Mon, Jul 23, 2007 - Page 12 News List

Apple's use of LED lights boosts sector

PRODUCTION INCREASED Environmental and power efficiency concerns are driving the demand for LEDs, which use less mercury, in TVs and monitor screens


Visitors walk by a display of LED street lights at an exposition in Taipei on June 18.


Wellypower Optronics Corp (威力盟), the nation's largest maker of lamps that light up computer monitors and TV screens, will raise capacity of light-emitting diodes (LEDs) as demand increases for the devices that use less power.

The company will boost production capacity to as much as 12 million LEDs per month from 2 million currently, Tony Chang (張孜多), vice president of Wellypower, said on Friday.

The Hsinchu-based company last month raised its forecast for investment in LED production by 67 percent to NT$200 million (US$6 million) because of client requests for the diodes, he said.

The company will increase its capacity to produce LEDs 12-fold to 12 million pieces per month this year, he said.

Apple Inc last month introduced its first notebook using LEDs, and said the diodes will be used in new products because they contain less mercury and use less power. Wellypower, which makes fluorescent tubes that illuminate screens, will phase out production of smaller tubes within two years, Chang said.

"It's a long-term issue and now is the best time to enter the LED business," Chang said. "Customers are asking for more LEDs, so we are cutting back tubes for smaller displays."

LEDs are semiconductors that emit light whose color varies according to the component chemicals. Current backlights, which sit behind a liquid-crystal display, use fluorescent tubes, which burn more power and provide less color spectrum.

Shipments of LEDs used as backlights in screens larger than 10 inches will almost triple next year, compared with 12.8 percent growth for fluorescent tubes, according Austin, Texas-based Display Search.

Wellypower's sales of LEDs, which are used in 95 percent of mobile phones and increasingly in laptops, will more than double next year, Chang said, without giving details.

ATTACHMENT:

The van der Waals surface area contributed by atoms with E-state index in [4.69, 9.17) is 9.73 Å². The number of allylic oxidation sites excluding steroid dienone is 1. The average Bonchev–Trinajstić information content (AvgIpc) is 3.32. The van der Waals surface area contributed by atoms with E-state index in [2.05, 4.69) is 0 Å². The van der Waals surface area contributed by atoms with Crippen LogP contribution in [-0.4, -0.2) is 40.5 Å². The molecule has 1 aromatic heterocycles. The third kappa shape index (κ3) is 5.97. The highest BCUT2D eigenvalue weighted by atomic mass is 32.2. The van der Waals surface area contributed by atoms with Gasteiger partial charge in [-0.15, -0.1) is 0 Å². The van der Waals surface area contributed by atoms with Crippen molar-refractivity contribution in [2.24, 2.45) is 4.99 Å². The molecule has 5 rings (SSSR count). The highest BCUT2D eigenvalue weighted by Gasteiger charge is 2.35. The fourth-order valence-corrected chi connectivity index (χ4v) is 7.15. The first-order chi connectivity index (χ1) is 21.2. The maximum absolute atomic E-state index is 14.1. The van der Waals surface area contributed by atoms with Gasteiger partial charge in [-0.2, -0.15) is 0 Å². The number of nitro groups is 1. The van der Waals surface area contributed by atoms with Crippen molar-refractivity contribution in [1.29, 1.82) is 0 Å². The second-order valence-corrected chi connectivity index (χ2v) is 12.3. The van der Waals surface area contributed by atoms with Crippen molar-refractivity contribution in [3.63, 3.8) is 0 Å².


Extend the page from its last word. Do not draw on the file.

LEDs will account for between 5 percent and 10 percent of sales this year, rising to as much as 20 percent next year, he said.

The company's first-quarter net income fell 49 percent to NT$147.6 million amid a slowdown in the flat-panel industry and falling prices of fluorescent tubes. Sales gained 22 percent to NT$1.3 billion.

LEDs started as the little red indicators on clock radios and are backlights in most cellphones. Now the LEDs are helping Apple and Sony Corp slim down computers and televisions and cut power usage.

Apple's MacBooks, released last month, are the first of the company's laptops to use LEDs, part of a goal to eliminate mercury from Apple products and become more power-efficient.

Sony released a TV with an LED backlight in 2005, while Sharp Corp and Fujitsu Ltd also make notebooks that use LEDs.

The Ministry of Economic Affairs said in April it would spend NT$2.1 billion to replace all of the country's traffic lights, which use traditional bulbs, with LEDs within three years, and will also convert 1.35 million street lamps.

"Apple is the trendsetter; now that they're using LEDs everyone else will follow," said Jordan Chen, who holds shares of Everlight Electronics Co (億光電子), Epistar Corp (晶元光電) and Opto Tech Corp (華凌光電) among the US$200 million he manages as chief investment officer at Invesco Taiwan Ltd (景順投信).

"LED stocks are benefiting from power efficiency and environment protection, and the trend will continue," Chen said.

While more power efficient, LEDs are as much as 50 percent more expensive than fluorescent lights, limiting them at present to high-end notebooks where price is less of an issue, Chang said.

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